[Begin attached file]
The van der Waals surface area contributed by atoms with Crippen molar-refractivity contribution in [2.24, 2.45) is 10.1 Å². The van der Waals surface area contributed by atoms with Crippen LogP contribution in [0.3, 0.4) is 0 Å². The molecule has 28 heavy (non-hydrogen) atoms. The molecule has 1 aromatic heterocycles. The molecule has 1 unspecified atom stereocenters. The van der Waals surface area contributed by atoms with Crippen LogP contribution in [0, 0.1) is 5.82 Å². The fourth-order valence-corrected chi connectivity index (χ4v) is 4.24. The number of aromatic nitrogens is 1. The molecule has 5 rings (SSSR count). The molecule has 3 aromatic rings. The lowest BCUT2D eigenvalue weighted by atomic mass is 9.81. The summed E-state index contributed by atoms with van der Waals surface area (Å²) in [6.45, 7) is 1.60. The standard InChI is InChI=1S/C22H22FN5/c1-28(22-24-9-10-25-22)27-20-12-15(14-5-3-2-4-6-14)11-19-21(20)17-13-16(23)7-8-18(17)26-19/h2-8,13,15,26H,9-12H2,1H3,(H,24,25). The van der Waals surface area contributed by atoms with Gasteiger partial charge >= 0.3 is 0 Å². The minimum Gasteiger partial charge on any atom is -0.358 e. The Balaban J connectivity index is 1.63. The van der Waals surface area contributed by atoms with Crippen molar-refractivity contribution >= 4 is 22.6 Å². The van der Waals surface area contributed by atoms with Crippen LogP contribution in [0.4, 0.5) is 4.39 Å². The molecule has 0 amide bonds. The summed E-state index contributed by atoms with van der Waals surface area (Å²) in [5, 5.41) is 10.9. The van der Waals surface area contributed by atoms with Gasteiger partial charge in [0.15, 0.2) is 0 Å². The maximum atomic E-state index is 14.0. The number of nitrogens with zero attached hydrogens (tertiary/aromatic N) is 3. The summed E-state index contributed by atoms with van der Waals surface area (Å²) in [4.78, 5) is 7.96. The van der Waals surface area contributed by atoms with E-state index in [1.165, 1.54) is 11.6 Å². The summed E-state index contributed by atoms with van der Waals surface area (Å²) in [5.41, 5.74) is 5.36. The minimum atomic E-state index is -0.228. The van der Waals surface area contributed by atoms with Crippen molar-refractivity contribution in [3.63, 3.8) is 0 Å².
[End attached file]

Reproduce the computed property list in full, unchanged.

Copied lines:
The van der Waals surface area contributed by atoms with Crippen molar-refractivity contribution in [2.24, 2.45) is 10.1 Å². The van der Waals surface area contributed by atoms with Crippen LogP contribution in [0.3, 0.4) is 0 Å². The molecule has 28 heavy (non-hydrogen) atoms. The molecule has 1 aromatic heterocycles. The molecule has 1 unspecified atom stereocenters. The van der Waals surface area contributed by atoms with Crippen LogP contribution in [0, 0.1) is 5.82 Å². The fourth-order valence-corrected chi connectivity index (χ4v) is 4.24. The number of aromatic nitrogens is 1. The molecule has 5 rings (SSSR count). The molecule has 3 aromatic rings. The lowest BCUT2D eigenvalue weighted by atomic mass is 9.81. The summed E-state index contributed by atoms with van der Waals surface area (Å²) in [6.45, 7) is 1.60. The standard InChI is InChI=1S/C22H22FN5/c1-28(22-24-9-10-25-22)27-20-12-15(14-5-3-2-4-6-14)11-19-21(20)17-13-16(23)7-8-18(17)26-19/h2-8,13,15,26H,9-12H2,1H3,(H,24,25). The van der Waals surface area contributed by atoms with Gasteiger partial charge >= 0.3 is 0 Å². The minimum Gasteiger partial charge on any atom is -0.358 e. The Balaban J connectivity index is 1.63. The van der Waals surface area contributed by atoms with Crippen molar-refractivity contribution >= 4 is 22.6 Å². The van der Waals surface area contributed by atoms with Crippen LogP contribution in [0.4, 0.5) is 4.39 Å². The molecule has 0 amide bonds. The summed E-state index contributed by atoms with van der Waals surface area (Å²) in [5, 5.41) is 10.9. The van der Waals surface area contributed by atoms with Gasteiger partial charge in [0.15, 0.2) is 0 Å². The maximum atomic E-state index is 14.0. The number of nitrogens with zero attached hydrogens (tertiary/aromatic N) is 3. The summed E-state index contributed by atoms with van der Waals surface area (Å²) in [4.78, 5) is 7.96. The van der Waals surface area contributed by atoms with E-state index in [1.165, 1.54) is 11.6 Å². The summed E-state index contributed by atoms with van der Waals surface area (Å²) in [5.41, 5.74) is 5.36. The minimum atomic E-state index is -0.228. The van der Waals surface area contributed by atoms with Crippen molar-refractivity contribution in [3.63, 3.8) is 0 Å².